The big lesson to be learned from the recent revelations about NSA intrusion into Google’s network is this: you need to use encryption everywhere.
The diagram tells you everything you need to know. The real problem isn’t that all of our encryption methods are hopelessly broken. They aren’t. It is that we’re not using them. Even Google, who claimed to be using end-to-end encryption everywhere, wasn’t. The NSA (and probably others) took advantage of that lapse in professionalism (and honesty), and did an end-run around the “hard shell” to get to the “chewy center”.
I think SSL and TLS are still effective tools in defending the privacy of people and businesses. Key strength and algorithms do need to be reviewed, of course. Keep in mind, however, that VeriSign/Symantec and other commercial CA’s had already set 2048 bits as the minimum RSA key strength some time ago (in response to a NIST initiative), and that the weaknesses (and possible compromise) of ECC were already understood by the security community before the Snowden leaks. In fact I think that the existence of an massive effort to circumvent rather than directly attack encryption casts doubt upon claims that encryption can routinely be broken.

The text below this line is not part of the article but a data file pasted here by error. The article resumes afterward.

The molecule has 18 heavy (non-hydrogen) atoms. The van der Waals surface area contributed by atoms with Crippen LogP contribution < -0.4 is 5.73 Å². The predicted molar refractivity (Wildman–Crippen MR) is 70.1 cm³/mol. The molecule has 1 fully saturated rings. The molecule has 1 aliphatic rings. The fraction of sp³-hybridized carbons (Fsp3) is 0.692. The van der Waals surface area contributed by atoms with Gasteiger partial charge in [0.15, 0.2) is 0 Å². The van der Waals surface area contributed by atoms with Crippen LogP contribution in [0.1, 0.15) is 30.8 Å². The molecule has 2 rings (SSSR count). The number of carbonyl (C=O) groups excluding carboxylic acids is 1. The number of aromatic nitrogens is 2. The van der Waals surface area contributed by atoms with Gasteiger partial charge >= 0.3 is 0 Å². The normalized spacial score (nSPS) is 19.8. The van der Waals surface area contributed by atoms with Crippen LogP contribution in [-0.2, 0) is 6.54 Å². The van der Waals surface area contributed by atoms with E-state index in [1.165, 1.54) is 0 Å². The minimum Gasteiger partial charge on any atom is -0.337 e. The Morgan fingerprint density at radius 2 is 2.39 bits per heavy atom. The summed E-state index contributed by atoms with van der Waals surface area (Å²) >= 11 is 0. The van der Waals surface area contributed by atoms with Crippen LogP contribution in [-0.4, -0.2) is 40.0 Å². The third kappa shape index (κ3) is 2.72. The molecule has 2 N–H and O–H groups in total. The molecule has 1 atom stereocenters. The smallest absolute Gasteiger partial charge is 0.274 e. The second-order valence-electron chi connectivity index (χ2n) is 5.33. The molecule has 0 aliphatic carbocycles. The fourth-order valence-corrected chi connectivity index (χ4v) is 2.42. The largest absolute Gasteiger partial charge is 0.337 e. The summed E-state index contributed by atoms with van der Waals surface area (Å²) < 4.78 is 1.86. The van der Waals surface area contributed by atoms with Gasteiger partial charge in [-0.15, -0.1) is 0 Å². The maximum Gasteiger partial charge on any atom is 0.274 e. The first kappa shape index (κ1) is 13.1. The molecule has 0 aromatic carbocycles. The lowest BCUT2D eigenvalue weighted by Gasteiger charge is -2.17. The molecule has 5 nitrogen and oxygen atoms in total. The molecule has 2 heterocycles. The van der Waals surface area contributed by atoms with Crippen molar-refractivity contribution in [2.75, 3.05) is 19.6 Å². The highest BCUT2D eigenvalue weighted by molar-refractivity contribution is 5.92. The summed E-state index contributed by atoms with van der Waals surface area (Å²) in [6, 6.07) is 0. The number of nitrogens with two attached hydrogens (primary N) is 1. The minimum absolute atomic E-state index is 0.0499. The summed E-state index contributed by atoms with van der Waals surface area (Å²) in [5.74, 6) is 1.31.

The real question is whether, knowing everything we know now, people will make the effort to take the common sense step of implementing encryption everywhere. That’s ultimately not just a question for technologists, but also for business leaders and individual citizens.